Updated from 10:19 a.m. EDT
jumped Friday after the construction giant offered an upbeat outlook for sales and earnings, but the report was hardly a display of confidence in the U.S. economy.
The Dow component reported a 2.9% dip in first-quarter earnings that beat Wall Street's expectations, and it ratcheted up its guidance for 2007.
Meanwhile, the industrial bellwether predicted that the
will cut interest rates twice later in 2007 amid "below trend economic growth" in the U.S. The company's outlook on the U.S. has deteriorated amid a slowdown in housing construction, while strength from overseas markets is driving the business.
"Despite major headwinds in North America related to housing and the sharp drop in demand for on-highway truck engines, Team Caterpillar stepped up to deliver a solid first quarter," said the company in a press release.
On a conference call with analysts following the release, Caterpillar's group president Douglas Oberhelman emphasized the contrast between economic sluggishness at home and the roaring markets abroad.
"With a growing world outside the U.S. and a growing Caterpillar, we're very pleased with our position as we are able to sell and participate in markets around in the world in a way that we never have before," said Oberhelman.
Longbow Research analyst Eli Lustgarten says Caterpillar's exposure to a slowing U.S. economy is relatively small.
"Caterpillar has always been big outside the U.S.," says Lustgarten. "It's a global infrastructure, global mining and a weak dollar investment, and that's a good place to be right now."
The Peoria, Ill., company made $816 million, or $1.23 a share, for the quarter ended March 31, compared with the year-ago $840 million, or $1.20 a share. Sales and revenue rose to $10.02 billion from $9.39 billion a year earlier. Machinery and engine sales -- which exclude revenue from Caterpillar's financial products business - rose 7% to $9.32 billion.
Analysts surveyed by Thomson Financial were looking for a $1.09-a-share profit on machinery and engine sales of $8.94 billion.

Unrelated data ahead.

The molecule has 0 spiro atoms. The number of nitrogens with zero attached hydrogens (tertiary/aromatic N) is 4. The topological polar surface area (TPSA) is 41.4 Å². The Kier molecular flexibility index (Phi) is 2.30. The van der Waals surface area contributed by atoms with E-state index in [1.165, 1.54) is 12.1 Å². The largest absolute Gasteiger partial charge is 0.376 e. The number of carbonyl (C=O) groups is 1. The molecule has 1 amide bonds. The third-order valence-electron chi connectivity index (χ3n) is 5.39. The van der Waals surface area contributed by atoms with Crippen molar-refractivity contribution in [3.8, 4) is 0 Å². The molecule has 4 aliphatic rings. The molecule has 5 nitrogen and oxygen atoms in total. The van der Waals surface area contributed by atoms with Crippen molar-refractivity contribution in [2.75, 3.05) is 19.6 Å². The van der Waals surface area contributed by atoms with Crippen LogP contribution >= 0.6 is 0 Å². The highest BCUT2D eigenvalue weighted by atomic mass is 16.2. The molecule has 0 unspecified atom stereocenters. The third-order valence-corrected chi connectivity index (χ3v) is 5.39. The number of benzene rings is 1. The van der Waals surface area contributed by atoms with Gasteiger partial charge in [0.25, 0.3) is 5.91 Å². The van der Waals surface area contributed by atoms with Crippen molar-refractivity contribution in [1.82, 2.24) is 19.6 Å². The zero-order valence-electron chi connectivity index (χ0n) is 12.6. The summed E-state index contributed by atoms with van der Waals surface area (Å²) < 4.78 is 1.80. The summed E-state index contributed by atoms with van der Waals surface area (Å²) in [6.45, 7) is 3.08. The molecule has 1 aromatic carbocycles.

Caterpillar raised its 2007 earnings projection to $5.30 to $5.80 a share, up from $5.20 to $5.70 a share. It also boosted its revenue target for the year to a range of $42 billion to $44 billion, up from a previous outlook of $41.5 billion to $43.6 billion.
The new forecast should inspire confidence on Wall Street, where analysts, on average, had predicted 2007 earnings of $5.46 and machinery and engine sales of $39.87 billion, compared to the company's mid-range target of $40 billion.
Caterpillar said its first-quarter sales in North America dropped 9% due to weak demand for truck engines and a slowdown in the U.S. home construction business.
By contrast, sales in Europe, Africa and the Middle East jumped 26%. Latin American sales rose 6%, and Asia/Pacific revenue gained 25%.
"While we expected a sales decline in on-highway truck engines and U.S. housing-related markets, the continued strength in most of the other industries we serve and exceptional growth outside North America helped us deliver good results in a tough quarter," Caterpillar said.
The company's largest unit, machinery, recorded a 6% increase in revenue to $6.5 billion. Sales at its engine unit rose 7% to $2.82 billion, and financial products revenue increased 7% to $695 million.
Caterpillar predicted continued strength in commodity prices at "levels sufficient to encourage investment," and it forecast "solid 2007 economic and industry growth in most of the world outside North America."
Lustgarten points out that Caterpillar expects to increase its earnings to $8 to $10 a share by the end of this decade on single-digit top-line growth.
"As long as the global economies remain respectable, their earnings targets are quite achievable and the stock looks awfully attractive," he says. "The real debate on Caterpillar is whether the stock is going to $80, or whether it's going above $100."
Shares of Caterpillar recently were up $3.16, or 4.6%, to $71.78.